From my files: an older kludge… but it works

I was headed out to a cub scout campout, and needed an antenna for Jamboree On The Air (JOTA). I needed something flexible, robust, and visible. After digging in the garage a bit, I saw a couple orange extension cords in the corner and had an “aha!” moment.

Feeding an extension cord from an autotuner is easy… but what if I could do something more modular…

Ultimately, I modified a duplex outlet in a plastic enclosure to feed two extension cords configured as a dipole.

the benefit is that the prongs on the cords are always in the outlets, thus reducing any shock hazards significantly.

My second task was figuring out how to leverage the fact that there are three wires in the cable… I don’t need current handling capacity, so wiring them in parallel isn’t helpful… bit how could I wire them in series?

this is what I came up with:

  • First, break the connection between ground sockets on the two receptacles. in my case, this meant I needed to disassemble the outlet and cut the metal connection. Note that the ground terminal for the cords is intact.
  • connect the shield and center conductors from a coax connector to the separated ground points.
  • Reassemble the outlet
  • break the jumper connecting the two hot terminals and two neutral terminals on the sides of the outlet

  • jumper the hot to neutral terminals on each socket of the outlet
  • install the outlet and coax connector in a PLASTIC electrical box. note; A 1:1 Balun would work well inside this box, if it will fit.

At this point, plugging 2 extension cords in will create a dipole usingnomly the ground wires in the cords.

the next part has to be done correctly… it’s the one component of this project that can be dangerous if not done right.

  • take two three prong replacement plugs, and connect the GROUND and NEUTRAL terminals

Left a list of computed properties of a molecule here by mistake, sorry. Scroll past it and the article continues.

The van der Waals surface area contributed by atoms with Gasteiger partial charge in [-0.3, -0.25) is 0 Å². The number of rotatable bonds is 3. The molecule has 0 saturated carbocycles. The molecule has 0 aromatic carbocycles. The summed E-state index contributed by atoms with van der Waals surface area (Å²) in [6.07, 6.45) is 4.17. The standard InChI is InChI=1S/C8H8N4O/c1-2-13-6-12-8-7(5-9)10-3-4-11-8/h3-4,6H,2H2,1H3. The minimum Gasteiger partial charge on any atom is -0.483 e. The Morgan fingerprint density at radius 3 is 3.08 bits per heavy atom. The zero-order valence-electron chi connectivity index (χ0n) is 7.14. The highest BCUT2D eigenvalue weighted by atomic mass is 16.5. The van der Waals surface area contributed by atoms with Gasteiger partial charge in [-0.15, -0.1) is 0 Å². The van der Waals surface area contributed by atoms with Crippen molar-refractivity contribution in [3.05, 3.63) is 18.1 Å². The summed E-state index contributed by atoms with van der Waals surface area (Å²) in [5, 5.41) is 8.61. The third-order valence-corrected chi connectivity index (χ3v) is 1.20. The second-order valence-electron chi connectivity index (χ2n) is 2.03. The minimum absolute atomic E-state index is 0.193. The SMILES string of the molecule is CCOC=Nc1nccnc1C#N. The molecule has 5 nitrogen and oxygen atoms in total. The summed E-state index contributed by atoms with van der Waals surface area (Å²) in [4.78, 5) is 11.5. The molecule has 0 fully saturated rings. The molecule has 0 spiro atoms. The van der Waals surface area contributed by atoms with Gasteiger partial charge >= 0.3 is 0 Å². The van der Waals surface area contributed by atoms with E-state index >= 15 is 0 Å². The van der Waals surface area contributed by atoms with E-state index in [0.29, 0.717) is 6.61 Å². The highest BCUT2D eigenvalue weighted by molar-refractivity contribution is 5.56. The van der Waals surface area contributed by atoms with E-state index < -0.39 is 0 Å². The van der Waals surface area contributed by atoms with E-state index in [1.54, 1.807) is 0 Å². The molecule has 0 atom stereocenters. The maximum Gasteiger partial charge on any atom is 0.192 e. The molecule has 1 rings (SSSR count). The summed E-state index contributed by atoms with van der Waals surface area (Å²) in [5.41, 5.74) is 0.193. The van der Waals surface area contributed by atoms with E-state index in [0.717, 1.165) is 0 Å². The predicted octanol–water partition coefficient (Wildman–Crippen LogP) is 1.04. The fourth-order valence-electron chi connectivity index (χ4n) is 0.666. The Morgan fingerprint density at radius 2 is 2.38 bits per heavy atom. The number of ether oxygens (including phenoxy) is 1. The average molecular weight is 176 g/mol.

• seal the open end

by plugging these adaptors into the ends of the cords, the three wires in each cord essentially zig-zag, but are, nonetheless, physically three times as long as a single cable. electrically, they will be shorter than the physical wire length due to capacitance within the wires.

The adaptors and outlets MUST be wired as I described for this to work safely to ensure that if an unsuspecting person were to plug one of the adaptors into the wall, it would not create a short between hot and any other conductor.

I might even suggest cutting the hot terminal on the shorting plugs OFF to flag that said plug is not normal.

The overall goal here is to use unmodified extension cords as efficiently as possible for a “quick and dirty” antenna. ultimately, it worked, and, with a little extra work, minimized potential safety risks, as well.

to change the antenna length, multiple cords can be interconnected easily.

then one feature I cant quite figure out is a way to reconfigure this system as a loop without creating the dreaded suicide (double male) plug or cord. future designs, I guess….

finally- this was intended as a short term use idea, and is NOT intended to be a long term antenna. it is not weatherproof in any way. I would expect that it would not take long for it to corrode to the point of causing intermod and other issues.

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